MYCIN conducts a question and answer dialog. After asking basic facts about the patient such as name, sex and age, MYCIN asks about suspected bacterial organisms, suspected sites of infection, the presence of specific symptoms (e.g. fever, headache) relevant to diagnosis, the outcome of laboratory tests, and some others. It then recommends a certain course of antibiotics. While the dialog is in English, MYCIN avoids having to understand freely written English by controlling the dialog. It outputs sentences, but the user types only single words or standard phrases. Its major innovations over many previous expert systems were that it uses measures of uncertainty (not probabilities) for its diagnoses and the fact that it is prepared to explain its reasoning to the physician, so he can decide whether to accept it.

Our discussion of MYCIN begins with its ontology. The ontology of a program is the set of entities that its variables range over. Essentially this is what it can have information about.

MYCIN's ontology includes bacteria, symptoms, tests, possible sites of infection, antibiotics and treatments. Doctors, hospitals, illness and death are absent. Even patients are not really part of the ontology, although MYCIN asks for many facts about the specific patient. This is because patients aren't values of variables, and MYCIN never compares the infections of two different patients. It would therefore be difficult to modify MYCIN to learn from its experience.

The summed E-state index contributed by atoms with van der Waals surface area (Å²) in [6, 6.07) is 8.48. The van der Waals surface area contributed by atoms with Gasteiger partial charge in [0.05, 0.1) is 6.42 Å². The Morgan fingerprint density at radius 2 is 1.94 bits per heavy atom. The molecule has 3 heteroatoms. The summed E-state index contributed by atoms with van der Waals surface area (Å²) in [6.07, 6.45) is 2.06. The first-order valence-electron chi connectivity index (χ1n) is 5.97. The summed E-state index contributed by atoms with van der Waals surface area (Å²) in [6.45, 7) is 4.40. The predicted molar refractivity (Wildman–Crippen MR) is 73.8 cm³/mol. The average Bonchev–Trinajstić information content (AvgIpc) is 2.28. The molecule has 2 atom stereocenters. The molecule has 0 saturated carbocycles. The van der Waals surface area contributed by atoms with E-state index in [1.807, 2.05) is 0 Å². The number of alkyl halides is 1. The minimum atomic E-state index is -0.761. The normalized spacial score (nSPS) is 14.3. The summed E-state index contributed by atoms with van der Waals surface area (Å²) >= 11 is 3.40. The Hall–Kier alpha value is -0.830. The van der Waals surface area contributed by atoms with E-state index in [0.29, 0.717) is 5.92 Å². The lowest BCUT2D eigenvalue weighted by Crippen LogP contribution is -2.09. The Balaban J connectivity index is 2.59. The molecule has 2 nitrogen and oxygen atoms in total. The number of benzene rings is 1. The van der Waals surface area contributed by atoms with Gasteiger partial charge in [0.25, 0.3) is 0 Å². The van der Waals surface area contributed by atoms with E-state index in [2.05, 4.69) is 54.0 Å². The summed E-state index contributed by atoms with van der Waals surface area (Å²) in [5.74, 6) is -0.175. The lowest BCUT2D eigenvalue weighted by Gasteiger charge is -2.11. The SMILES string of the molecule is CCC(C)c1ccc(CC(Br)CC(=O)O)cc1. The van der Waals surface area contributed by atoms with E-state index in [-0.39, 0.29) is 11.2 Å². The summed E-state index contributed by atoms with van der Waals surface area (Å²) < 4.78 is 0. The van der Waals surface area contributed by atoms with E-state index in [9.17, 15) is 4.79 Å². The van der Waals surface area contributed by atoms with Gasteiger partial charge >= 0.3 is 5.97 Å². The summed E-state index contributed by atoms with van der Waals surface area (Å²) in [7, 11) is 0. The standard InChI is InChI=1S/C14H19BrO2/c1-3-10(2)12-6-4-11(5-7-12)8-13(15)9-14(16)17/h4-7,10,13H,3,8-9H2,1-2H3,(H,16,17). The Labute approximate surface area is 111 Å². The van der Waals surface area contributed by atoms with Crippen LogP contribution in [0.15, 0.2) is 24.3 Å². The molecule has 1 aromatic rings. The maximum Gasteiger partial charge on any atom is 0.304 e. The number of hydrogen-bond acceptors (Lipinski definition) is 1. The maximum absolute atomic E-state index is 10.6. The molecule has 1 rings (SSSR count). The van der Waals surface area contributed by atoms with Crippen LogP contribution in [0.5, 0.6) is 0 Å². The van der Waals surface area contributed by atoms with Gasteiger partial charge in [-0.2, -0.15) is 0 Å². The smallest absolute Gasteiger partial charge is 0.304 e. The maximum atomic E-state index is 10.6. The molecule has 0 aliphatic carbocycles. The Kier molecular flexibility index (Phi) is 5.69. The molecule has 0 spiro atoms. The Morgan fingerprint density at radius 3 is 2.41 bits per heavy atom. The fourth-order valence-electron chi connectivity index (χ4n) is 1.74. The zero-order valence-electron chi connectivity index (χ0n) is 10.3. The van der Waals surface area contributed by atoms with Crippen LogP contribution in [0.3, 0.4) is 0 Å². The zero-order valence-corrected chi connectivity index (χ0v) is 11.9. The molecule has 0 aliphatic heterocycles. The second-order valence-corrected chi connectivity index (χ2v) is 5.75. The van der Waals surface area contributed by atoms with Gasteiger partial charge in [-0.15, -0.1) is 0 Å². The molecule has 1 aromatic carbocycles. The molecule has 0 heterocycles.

MYCIN's program, written in a general scheme called EMYCIN, is a so-called production system. A production system is a collection of rules, each of which has two parts -- a pattern part and an action part. When a rule is activated, MYCIN tests whether the pattern part matches the database. If so this results in the variables in the pattern being matched to whatever entities are required for the match of the database. If not the pattern fails and MYCIN tries another. If the match is successful, then MYCIN performs the action part of the pattern using the values of the variables determined by the pattern part. The whole process of questioning and recommending is built up out of productions.